I am creating a MS Access *.accdb database with multiple tables and specific relationships.

This database will be used for a one time data transport to another system, containing order of a few million entries. A test with 2 million dummy entries already reaches about 1.8GB file size. Since MS Access has a built in limit of 2GB per database file I am searching for solutions to bypass this limit.

I came up with two ideas so far:

  1. Split the database into two files, continuing the indexing during the transition from file1 to file2, taking care of independence for the entries in related tables.

    file1_table1 (indices 1..1000)
    file2_table1 (indices 1001..N)
  2. Export the tables to different files, using one master interface file

    masterfile (linking table1..3 and creating table relationships)

I would like to get some feedback on these ideas concerning concept, performance and usability or if there are any other ideas about this.

Please note that I want to stick to MS Access, building up a SQL Database would be overkill, since it will be used for a one-time transport only.

The data is distributed over several sources (MS Access .accdb, Excel Sheets *.xlsx, delimited files *.csv) and is analyzed, merged and prepared as a temporary one-time-use MS Access database, then transformed into a working database based on SQL, which includes a lot more than what I am preparing. So it's a classical ETL process.

The "Compact and Repair" command won't help, since it is really just the large amount of data, not a large amount of operations leaving behind a lot of junk. The "Split an Access database" procedure only seems to separate Queries/Forms/Reports from the backend file containing the tables, but I need to split the tables themselves, leaving me with the problem of consistency between the split files. This is not an issue with separating the interface (front end) and data back end; I need to split the data backend itself due to the large amount of data.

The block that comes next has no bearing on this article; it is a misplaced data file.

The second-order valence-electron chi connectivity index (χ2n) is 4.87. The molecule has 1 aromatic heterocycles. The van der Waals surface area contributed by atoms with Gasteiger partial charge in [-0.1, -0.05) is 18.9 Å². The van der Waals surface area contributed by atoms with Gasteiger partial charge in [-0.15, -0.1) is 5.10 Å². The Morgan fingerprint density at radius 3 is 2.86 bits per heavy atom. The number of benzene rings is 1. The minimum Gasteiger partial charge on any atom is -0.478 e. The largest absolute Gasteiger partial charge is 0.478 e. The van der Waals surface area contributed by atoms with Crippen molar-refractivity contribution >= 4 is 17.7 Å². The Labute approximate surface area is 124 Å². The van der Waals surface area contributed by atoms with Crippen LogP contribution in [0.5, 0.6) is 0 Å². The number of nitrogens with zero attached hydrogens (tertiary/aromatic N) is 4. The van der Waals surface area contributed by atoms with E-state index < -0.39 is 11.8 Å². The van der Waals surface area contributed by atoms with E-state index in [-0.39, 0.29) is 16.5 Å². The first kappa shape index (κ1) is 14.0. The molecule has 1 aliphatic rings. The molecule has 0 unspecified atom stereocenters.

3 Answers 3


You can't bypass the built-in limitation of an Access database. You can however circumvent the built-in limitation by using built-in features like splitting the database objects between multiple *.accdb files and referencing them accordingly.

The Access 2016 Specifications state:

Total size for an Access 2016 database (.accdb), including all database objects and data:

2 gigabytes, minus the space needed for system objects.

Note: You can work around this size limitation by linking to tables in other Access databases. You can link to tables in multiple database files, each of which can be as large as 2GB. Tip: For more information on reducing the size of your database, see Help prevent and correct database file problems by using Compact and Repair.

You can even go a step further and, as you have already mentioned, split the data and the interface.

Split an Access database

Consider splitting any database that several people share over a network. Splitting a shared database can help improve its performance and reduce the chance of database file corruption.

After you split database, you may decide to move the back-end database, or to use a different back-end database. You can use the Linked Table Manager to change the back-end database that you use.

Because it is Microsoft Access, I would recommend sticking with the supported options rather than trying another solution that might or might NOT work.